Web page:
‘It is a wonderful thing to know Jesus!’ We would all agree with that. It is something we sing about and rightly rejoice in.
Indeed, it is what God promised his people: ‘No longer will they teach their neighbour, or say to one another, Know the Lord, because they will all know me, from the least of them to the greatest, declares the Lord. For I will forgive their wickedness and will remember their sins no more’ (Jeremiah 31:34).
Every believer who has their sins forgiven has a knowledge of the Lord. Jesus confirmed that in John 17:3: ‘This is eternal life: that they may know you, the only true God, and Jesus Christ whom you have sent’. It is part of a true Christian’s DNA. But how much is it a real feature of our Christian lives? That is a question I increasingly ask myself.
It is probably dangerous to suggest what the greatest need among believers might be. All believers differ, and their walk with God is as distinctive as their individual personalities. That’s the marvel of our great God who relates to us so personally and pertinently.
But in his excellent book A call to spiritual reformation, and after analysing a number of possible candidates for the greatest need in the church, Don Carson says, ‘The one thing we most urgently need in Western Christendom is a deeper knowledge of God. We need to know God better’.
He wrote that 25 years ago, and many things are so different now. But what Dr Carson said at the close of the last century is still tragically true, as we come towards the close of the second decade of this century. I feel it in myself. There is a dearth of the knowledge of Christ Jesus among us that urgently needs addressing.
It is surely relevant that, in Philippians 3, having rehearsed his own religious history and experience of coming to Christ, Paul expresses his great desire for his own life as being ‘that I may know Him’ (v.10).
He had already spoken of ‘the excellence of the knowledge of Christ Jesus my Lord’ (v.8). Paul had seen sufficient of that excellence to discount everything else. This was to him the supreme thing and all else was ‘rubbish’. He had a changed set of values and a supreme goal to ‘gain Christ’. It is surely, then, this longing that should fill our hearts. But I wonder whether it is so among us?
Paul’s desire is even more remarkable when we think about how long he had walked with the Lord and what things he had seen and learned about Jesus. He had been a believer for over 30 years. He had a unique experience of direct contact with the Lord on the Damascus road. The Lord had also appeared to him in the Temple and subsequently, when he was rather discouraged, while preaching in Corinth (Acts 18:9-10).
Then there was that extraordinary experience he describes in 1 Corinthians 12. Yet here in Philippians 3 he is still a man in pursuit of Christ. Not that the Lord was unknown, or in some way elusive, but there was, to Paul’s mind, such depths and resources in the Saviour that, no matter what he knew of the Lord, he felt he had only just begun to paddle in the sea of Christ’s wonder and beauty.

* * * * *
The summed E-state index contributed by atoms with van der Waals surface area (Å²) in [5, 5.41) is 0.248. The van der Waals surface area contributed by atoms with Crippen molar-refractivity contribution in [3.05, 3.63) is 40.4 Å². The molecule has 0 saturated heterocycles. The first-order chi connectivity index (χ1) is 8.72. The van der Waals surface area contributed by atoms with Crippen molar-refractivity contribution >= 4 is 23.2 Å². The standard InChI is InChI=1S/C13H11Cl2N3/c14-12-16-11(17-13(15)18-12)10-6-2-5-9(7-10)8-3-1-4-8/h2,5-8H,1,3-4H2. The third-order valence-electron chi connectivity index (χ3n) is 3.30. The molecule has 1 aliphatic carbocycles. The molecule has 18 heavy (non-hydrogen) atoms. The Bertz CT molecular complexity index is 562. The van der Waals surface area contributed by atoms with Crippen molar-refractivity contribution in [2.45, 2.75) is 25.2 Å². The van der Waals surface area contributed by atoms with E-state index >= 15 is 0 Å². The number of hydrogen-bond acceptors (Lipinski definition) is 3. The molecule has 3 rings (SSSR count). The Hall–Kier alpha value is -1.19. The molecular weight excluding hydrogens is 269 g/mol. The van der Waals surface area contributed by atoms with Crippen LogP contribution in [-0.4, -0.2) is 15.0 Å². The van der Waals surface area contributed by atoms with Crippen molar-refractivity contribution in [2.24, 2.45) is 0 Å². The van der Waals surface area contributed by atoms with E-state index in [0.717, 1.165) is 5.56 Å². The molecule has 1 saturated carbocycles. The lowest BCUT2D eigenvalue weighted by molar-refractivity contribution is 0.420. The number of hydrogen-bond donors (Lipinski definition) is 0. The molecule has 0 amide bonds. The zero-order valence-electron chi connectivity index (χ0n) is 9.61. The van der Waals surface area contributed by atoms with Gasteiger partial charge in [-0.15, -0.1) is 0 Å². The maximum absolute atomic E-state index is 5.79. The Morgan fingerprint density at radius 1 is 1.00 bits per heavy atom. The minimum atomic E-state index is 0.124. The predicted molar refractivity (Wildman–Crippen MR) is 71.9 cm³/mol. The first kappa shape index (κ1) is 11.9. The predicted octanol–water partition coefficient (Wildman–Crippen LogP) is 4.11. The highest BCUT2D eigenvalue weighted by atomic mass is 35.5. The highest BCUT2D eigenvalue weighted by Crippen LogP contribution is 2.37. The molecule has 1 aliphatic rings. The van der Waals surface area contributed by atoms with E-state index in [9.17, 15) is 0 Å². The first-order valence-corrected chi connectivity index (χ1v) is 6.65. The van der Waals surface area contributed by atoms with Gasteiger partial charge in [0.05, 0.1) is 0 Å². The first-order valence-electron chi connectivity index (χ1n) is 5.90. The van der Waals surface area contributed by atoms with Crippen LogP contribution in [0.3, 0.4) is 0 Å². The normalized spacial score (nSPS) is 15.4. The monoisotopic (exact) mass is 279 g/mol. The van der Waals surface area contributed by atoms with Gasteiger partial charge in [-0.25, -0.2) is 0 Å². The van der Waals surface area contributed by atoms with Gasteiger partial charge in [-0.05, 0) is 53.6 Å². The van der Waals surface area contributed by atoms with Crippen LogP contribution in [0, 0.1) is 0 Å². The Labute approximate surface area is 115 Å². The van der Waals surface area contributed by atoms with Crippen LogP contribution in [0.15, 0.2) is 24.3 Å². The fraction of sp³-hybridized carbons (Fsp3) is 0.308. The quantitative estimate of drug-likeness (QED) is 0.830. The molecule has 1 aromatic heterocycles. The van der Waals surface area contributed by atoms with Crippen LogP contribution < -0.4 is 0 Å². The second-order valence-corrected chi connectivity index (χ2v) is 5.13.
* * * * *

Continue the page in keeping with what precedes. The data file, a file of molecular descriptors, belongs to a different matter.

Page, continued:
In Morning and Evening, for June 25, Charles Spurgeon paints a picture of what it means to know Christ. In graphic language, he describes it as being like ‘climbing one of our Welsh mountains’.
He points out that, at the bottom, you can see very little, but, as you climb, the view grows and becomes more impressive. And when you reach the top, you look east, west, north and south, you see almost all England lying before you, and to one side the sea.
All these things please and delight you, and you say, ‘I could not have imagined that so much could be seen at this elevation’. And then he likens that to the Christian walk, as we gain increasing views of the glory of Jesus.
Part of the implications of that illustration is that not everyone climbs to the top; many settle for lower heights and limited views. Paul, in Philippians 3, clearly eschews that attitude. He is aiming for the very top: ‘I press on’.
He will not settle for merely knowing about Christ; he wants a full experience and rounded knowledge of him. That comes through knowing ‘the power of his resurrection and participation in his sufferings, becoming like him in his death’ (v.10).
Truths to focus on
He is talking about proving to the maximum degree possible the resurrection power of the Holy Spirit within us, identifying with Christ in the sufferings that accompany godliness, and daily taking up our cross and following the Saviour. This is what knowing Christ looks like.
What the apostle sets before us in Philippians 3 is a precious description of Christian living. But, in my experience, it is not a set of concepts we focus on very much. The glorious truth is that the Lord is always with us and constantly ministering to us. A failure to know him better, then, is a sad commentary on us — that is something we will look at next month.
Since his retirement from full-time pastoral ministry, Roger Hitchings has pursued an itinerant ministry. He also regularly speaks and writes on old age and dementia. He is chair of the Reformation and Revival Fellowship.